translating macintosh escape sequences to the nearest equivilent eg. %u201C and %u201D is actually the quote marks

JavaScript, Caché

the boss started using his new mac laptop, and now we are getting macintosh's own html escape characters being stored in the database especially in our text blocks, when we then print it we see things like don%u2019t instead of don't

so for example instead of the apostrophe we see %u2019 being stored. We've already noticed %u2018, %u2019, %u201C, %u201D, %2026

I'd like to replace the %u2019 with the nearest equivilent (especially when he starts to use left and right quote marks)

so how can I efficiently start to replace the
%u2019 with the apostrophe
%u2026 with the "..."

and there's bound to be a lot of others that I haven't yet noticed (although on the bosss laptop, it would be haven%u2019t )

I've noticed the data in once specific class at the moment, but I'm assuming if its in one class data, it would end up in others, so I'd like to find a "cross-class" solution

we currently  DO NOT use unicode (never had a need to so far), but even then, the printing just prints don%u2019t instead of don't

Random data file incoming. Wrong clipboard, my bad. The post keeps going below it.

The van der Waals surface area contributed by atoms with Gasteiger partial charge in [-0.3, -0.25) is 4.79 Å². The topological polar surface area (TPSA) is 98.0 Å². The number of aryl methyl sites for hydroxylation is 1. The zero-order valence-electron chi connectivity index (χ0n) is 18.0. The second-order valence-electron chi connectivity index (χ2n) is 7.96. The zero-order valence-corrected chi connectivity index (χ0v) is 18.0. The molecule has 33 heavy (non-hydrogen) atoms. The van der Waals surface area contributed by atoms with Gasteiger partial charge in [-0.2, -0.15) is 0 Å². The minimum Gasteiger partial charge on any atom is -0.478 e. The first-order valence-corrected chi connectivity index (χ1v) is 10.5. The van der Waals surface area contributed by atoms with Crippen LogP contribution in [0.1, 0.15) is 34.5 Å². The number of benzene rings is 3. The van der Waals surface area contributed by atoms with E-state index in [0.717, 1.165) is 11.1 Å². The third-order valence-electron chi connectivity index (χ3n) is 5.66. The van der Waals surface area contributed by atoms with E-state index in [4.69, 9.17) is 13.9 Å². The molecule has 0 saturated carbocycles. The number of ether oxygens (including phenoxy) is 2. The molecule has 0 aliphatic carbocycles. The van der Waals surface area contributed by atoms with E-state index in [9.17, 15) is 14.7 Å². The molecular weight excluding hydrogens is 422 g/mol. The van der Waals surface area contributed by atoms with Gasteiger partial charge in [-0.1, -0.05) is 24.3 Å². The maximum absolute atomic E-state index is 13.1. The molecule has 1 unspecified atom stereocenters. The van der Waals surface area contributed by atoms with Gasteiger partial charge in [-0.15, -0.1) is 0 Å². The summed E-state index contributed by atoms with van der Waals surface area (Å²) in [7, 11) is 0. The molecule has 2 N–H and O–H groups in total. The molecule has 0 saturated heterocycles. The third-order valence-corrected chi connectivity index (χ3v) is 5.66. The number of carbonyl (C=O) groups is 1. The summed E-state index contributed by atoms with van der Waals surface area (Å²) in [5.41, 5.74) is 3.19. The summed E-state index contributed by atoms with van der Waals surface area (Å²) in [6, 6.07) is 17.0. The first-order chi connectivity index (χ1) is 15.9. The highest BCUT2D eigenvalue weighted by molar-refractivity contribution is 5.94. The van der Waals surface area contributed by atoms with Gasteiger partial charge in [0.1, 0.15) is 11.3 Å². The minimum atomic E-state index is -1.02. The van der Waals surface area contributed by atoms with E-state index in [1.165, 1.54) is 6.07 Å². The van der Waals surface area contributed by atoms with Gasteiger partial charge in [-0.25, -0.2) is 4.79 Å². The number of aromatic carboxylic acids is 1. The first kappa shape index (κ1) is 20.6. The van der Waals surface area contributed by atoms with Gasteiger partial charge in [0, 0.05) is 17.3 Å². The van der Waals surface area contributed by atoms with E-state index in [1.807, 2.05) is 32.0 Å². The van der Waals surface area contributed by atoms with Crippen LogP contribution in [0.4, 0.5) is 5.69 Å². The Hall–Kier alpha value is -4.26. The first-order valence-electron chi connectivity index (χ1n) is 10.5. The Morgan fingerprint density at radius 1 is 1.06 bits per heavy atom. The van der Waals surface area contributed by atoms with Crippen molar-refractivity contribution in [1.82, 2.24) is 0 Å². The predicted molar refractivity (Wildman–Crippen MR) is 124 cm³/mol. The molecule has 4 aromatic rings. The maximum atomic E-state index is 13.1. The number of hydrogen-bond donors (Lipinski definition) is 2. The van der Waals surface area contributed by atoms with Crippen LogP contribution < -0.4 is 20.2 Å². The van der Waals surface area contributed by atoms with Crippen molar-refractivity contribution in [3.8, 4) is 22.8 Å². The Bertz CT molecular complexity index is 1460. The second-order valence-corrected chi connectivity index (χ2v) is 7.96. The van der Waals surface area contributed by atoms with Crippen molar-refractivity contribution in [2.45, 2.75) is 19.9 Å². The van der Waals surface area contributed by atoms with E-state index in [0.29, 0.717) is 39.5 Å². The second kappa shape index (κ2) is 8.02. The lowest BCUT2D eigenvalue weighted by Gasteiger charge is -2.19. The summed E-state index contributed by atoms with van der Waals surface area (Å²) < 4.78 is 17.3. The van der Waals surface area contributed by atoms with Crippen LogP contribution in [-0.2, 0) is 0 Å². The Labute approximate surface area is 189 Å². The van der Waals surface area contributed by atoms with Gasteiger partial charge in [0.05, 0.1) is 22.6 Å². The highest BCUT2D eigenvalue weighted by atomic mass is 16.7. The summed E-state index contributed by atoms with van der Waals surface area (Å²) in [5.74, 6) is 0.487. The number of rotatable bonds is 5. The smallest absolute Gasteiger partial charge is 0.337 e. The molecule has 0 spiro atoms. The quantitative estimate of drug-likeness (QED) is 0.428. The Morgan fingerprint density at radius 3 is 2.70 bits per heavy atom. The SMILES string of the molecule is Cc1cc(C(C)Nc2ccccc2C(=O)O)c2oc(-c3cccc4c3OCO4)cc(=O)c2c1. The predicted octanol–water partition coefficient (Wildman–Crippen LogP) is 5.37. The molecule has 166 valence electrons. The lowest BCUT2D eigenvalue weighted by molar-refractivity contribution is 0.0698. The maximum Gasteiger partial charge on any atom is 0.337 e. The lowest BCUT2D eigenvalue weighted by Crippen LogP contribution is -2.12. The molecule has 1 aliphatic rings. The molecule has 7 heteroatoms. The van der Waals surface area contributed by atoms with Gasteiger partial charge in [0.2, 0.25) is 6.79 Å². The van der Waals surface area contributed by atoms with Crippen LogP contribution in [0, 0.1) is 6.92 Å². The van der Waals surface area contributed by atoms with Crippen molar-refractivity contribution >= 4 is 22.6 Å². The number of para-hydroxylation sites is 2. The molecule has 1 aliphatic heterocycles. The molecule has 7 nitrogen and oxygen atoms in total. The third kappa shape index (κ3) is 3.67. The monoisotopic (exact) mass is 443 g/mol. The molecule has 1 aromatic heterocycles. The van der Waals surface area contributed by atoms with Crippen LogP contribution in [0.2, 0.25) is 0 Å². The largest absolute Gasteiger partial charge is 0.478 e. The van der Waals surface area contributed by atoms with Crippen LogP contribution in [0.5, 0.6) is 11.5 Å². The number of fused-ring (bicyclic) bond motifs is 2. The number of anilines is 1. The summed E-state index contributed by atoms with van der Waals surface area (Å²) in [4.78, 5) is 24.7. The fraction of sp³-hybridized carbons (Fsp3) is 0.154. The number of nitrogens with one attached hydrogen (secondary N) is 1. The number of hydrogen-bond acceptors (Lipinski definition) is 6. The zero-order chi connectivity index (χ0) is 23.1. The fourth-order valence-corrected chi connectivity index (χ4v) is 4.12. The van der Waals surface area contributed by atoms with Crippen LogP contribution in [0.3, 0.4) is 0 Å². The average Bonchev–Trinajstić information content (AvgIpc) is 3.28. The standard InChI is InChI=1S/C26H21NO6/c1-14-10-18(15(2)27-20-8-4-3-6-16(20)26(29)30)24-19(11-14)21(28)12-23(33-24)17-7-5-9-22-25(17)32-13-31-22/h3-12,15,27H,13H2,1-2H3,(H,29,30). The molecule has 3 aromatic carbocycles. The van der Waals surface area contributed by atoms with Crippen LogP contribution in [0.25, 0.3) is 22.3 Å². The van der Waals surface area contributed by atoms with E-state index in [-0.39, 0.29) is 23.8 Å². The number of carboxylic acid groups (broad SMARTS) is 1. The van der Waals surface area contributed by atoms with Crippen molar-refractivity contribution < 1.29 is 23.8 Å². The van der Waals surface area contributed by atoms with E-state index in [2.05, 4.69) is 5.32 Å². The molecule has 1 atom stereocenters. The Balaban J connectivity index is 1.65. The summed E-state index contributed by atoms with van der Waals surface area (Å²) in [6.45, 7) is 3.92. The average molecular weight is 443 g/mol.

we have a normal basic cache installation, we don't use ensemble, deepsee etc so I'm looking for answers that can be used anywhere

any ideas please

kevin

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Answers

As you know these escape sequences are valid HTML escaping of unicode characters. The general principal is always that you store the text in the database  as characters i.e. not escaped at all and you apply any escaping needed when serving this content to a client. So it appears you need to convert these escaped characters into something you can store in your 8bit database.

Now in general I would suggest using unicode in which case you can just make sure the data being sent to you is correctly converted into unicode characters and then you just store the characters in the database. This would then work with any characters and not just the few you are having problems with. However it sounds like you do not want to move from 8bit to unicode. If that is the case anything you do will be something of a hack, but you can just use $replace on the data coming in to convert say "%u2019" to "'" before you store it in the database to 'normalize' the input. This solution will only cover a few characters where you can find a suitable replacement but it may be enough to get by for the short term while you investigate moving to unicode as a permanent solution.

 

If you have a web application, you can enforce codepage on a client side, there are several advantages to it:

  • Conversions do not add the load to the server
  • JS client libraries are well equipped to deal with various OSes/browsers combinations

The best approach would be to move to unicode.